Study: Survey of Food Allergy Centers Finds Unmet Need for Mental Health Services

In a clinical correspondence published May 14 in the Journal of Allergy and Clinical Immunology: In Practice, researchers at FARE and at Centers of Excellence in the FARE Clinical Network (FCN) report that, while most FARE Centers of Excellence have patients that would benefit from food-allergy-related mental health support services, Center of Excellence allergists are aware of few mental health professionals to whom they can refer their food allergy patients.

Located in metropolitan areas across the country, FARE Centers of Excellence offer state-of-the-art food allergy care to geographically and racially diverse patient populations. With support from the Patient-Centered Outcomes Research Institute grant that funded FARE’s Outcomes Research Advisory Board, 29 Centers of Excellence were surveyed in early 2018, and 28 submitted responses. Three-quarters of the Centers of Excellence that participated in the survey are outpatient hospital clinics, with specialty practices and academic centers also represented. More than half serve pediatric patients only.

Topics addressed by the survey include:

  • The number of mental health professionals employed within the food allergy center’s division
  • The availability of mental health professionals in food allergy center’s institution and community
  • The inclusion of mental health professionals in food allergy clinical trials
  • The perceptions of food allergy center directors or research coordinators regarding mental health concerns related to food allergy

Nearly all Centers of Excellence identified food allergy-related mental health concerns among the people they serve, with 96 percent reporting anxious pediatric patients and 93 percent reporting anxious food allergy parents. However, fewer than one in four Centers of Excellence (21 percent) had a full-time or part-time mental health professional in their division. Mental health professionals include psychiatrists, psychologists, social workers and other masters-level mental health service providers.

Most Centers of Excellence indicated that there are mental health professionals in their institution to which they can refer patients, while fewer were aware of community-based mental health professions available for referral. Only 14 percent reported that students in their institution receive training on food allergy-related mental health issues.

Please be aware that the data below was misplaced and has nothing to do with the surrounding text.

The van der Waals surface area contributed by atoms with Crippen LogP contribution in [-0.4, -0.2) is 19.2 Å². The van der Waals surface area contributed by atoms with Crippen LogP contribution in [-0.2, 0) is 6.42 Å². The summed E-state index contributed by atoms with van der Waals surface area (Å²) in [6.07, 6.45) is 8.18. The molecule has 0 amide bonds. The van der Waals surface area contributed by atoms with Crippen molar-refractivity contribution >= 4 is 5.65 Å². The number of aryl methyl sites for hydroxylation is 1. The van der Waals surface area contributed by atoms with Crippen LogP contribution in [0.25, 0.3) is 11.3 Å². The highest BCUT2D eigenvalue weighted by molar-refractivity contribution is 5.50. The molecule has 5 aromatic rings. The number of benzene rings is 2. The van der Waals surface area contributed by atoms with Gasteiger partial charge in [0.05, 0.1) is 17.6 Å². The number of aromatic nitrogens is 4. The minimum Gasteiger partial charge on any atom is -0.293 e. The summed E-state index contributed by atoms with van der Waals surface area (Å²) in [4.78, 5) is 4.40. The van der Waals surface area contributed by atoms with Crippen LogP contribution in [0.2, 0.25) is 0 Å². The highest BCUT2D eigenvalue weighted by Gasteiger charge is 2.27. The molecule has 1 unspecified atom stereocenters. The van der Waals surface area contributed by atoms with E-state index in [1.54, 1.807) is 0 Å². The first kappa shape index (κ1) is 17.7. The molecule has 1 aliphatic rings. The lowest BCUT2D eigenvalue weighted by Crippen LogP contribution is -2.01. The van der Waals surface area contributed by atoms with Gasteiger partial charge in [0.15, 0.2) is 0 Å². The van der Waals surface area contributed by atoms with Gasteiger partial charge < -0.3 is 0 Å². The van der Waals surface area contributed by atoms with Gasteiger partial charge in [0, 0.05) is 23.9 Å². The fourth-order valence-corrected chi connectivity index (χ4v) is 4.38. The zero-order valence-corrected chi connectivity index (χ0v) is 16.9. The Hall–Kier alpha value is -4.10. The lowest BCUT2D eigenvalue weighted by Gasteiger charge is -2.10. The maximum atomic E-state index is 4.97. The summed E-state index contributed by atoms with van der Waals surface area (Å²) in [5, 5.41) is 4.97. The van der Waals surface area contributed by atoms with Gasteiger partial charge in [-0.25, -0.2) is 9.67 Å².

More than 60 percent of the responding Centers of Excellence did not offer mental health support for clinical trial participants, although more than 80 percent would like to offer this service. Research coordinators at the centers note that mental health services would also be beneficial at the time of diagnosis, before notable developmental transitions and before oral food challenges.

While the survey findings are limited to FARE Centers of Excellence, these centers are recognized for their exceptional level of care, suggesting that the wider availability of mental health services to support all food allergy patients may also be limited. Clearly, training more mental health professionals to provide food-allergy-related care would be an important step toward fulfilling unmet need for mental health support among food allergy patients and parents.

The authors of the correspondence encourage the allergy and mental health communities to collaborate in creating food allergy educational programs for mental health professionals and general medical practitioners. FARE is exploring how we can help expand the pool of mental health professionals with food allergy expertise and strengthen the connections linking general practitioners, mental health professionals and allergists, to ensure that patients and parents are able to access the benefits of mental health support services at each age and stage of the food allergy journey.